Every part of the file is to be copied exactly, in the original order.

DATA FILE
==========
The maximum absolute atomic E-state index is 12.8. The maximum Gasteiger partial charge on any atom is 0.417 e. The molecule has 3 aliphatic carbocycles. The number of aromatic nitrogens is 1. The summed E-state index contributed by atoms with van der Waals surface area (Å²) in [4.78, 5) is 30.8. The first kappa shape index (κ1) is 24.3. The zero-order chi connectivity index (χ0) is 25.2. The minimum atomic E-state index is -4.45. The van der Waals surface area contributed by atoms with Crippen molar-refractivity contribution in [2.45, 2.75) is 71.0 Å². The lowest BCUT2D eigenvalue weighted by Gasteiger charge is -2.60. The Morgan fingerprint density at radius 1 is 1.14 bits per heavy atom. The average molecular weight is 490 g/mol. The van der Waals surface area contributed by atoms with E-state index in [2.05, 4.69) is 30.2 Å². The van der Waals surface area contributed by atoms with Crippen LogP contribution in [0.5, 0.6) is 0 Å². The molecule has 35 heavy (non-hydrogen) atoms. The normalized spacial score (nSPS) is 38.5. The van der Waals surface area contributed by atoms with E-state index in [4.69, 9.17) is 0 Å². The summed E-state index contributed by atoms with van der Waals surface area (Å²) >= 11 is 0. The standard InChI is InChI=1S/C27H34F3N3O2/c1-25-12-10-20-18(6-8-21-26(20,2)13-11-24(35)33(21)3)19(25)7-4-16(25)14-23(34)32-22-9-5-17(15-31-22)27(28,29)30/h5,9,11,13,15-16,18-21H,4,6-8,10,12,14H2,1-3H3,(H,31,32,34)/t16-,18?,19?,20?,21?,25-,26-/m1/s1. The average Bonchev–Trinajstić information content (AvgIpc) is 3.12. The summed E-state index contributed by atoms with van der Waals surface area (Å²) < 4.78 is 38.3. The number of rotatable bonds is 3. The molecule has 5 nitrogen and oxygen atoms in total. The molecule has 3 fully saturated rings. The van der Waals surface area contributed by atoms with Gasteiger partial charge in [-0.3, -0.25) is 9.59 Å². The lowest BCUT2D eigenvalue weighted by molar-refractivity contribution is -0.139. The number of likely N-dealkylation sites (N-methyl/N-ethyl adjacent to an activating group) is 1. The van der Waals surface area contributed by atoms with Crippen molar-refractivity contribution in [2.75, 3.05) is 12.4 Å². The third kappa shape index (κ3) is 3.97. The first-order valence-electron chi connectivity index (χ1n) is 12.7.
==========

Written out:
The maximum absolute atomic E-state index is 12.8. The maximum Gasteiger partial charge on any atom is 0.417 e. The molecule has 3 aliphatic carbocycles. The number of aromatic nitrogens is 1. The summed E-state index contributed by atoms with van der Waals surface area (Å²) in [4.78, 5) is 30.8. The first kappa shape index (κ1) is 24.3. The zero-order chi connectivity index (χ0) is 25.2. The minimum atomic E-state index is -4.45. The van der Waals surface area contributed by atoms with Crippen molar-refractivity contribution in [2.45, 2.75) is 71.0 Å². The lowest BCUT2D eigenvalue weighted by Gasteiger charge is -2.60. The Morgan fingerprint density at radius 1 is 1.14 bits per heavy atom. The average molecular weight is 490 g/mol. The van der Waals surface area contributed by atoms with E-state index in [2.05, 4.69) is 30.2 Å². The van der Waals surface area contributed by atoms with Crippen LogP contribution in [0.5, 0.6) is 0 Å². The molecule has 35 heavy (non-hydrogen) atoms. The normalized spacial score (nSPS) is 38.5. The van der Waals surface area contributed by atoms with E-state index in [4.69, 9.17) is 0 Å². The summed E-state index contributed by atoms with van der Waals surface area (Å²) >= 11 is 0. The standard InChI is InChI=1S/C27H34F3N3O2/c1-25-12-10-20-18(6-8-21-26(20,2)13-11-24(35)33(21)3)19(25)7-4-16(25)14-23(34)32-22-9-5-17(15-31-22)27(28,29)30/h5,9,11,13,15-16,18-21H,4,6-8,10,12,14H2,1-3H3,(H,31,32,34)/t16-,18?,19?,20?,21?,25-,26-/m1/s1. The average Bonchev–Trinajstić information content (AvgIpc) is 3.12. The summed E-state index contributed by atoms with van der Waals surface area (Å²) < 4.78 is 38.3. The number of rotatable bonds is 3. The molecule has 5 nitrogen and oxygen atoms in total. The molecule has 3 fully saturated rings. The van der Waals surface area contributed by atoms with Gasteiger partial charge in [-0.3, -0.25) is 9.59 Å². The lowest BCUT2D eigenvalue weighted by molar-refractivity contribution is -0.139. The number of likely N-dealkylation sites (N-methyl/N-ethyl adjacent to an activating group) is 1. The van der Waals surface area contributed by atoms with Crippen molar-refractivity contribution in [2.75, 3.05) is 12.4 Å². The third kappa shape index (κ3) is 3.97. The first-order valence-electron chi connectivity index (χ1n) is 12.7.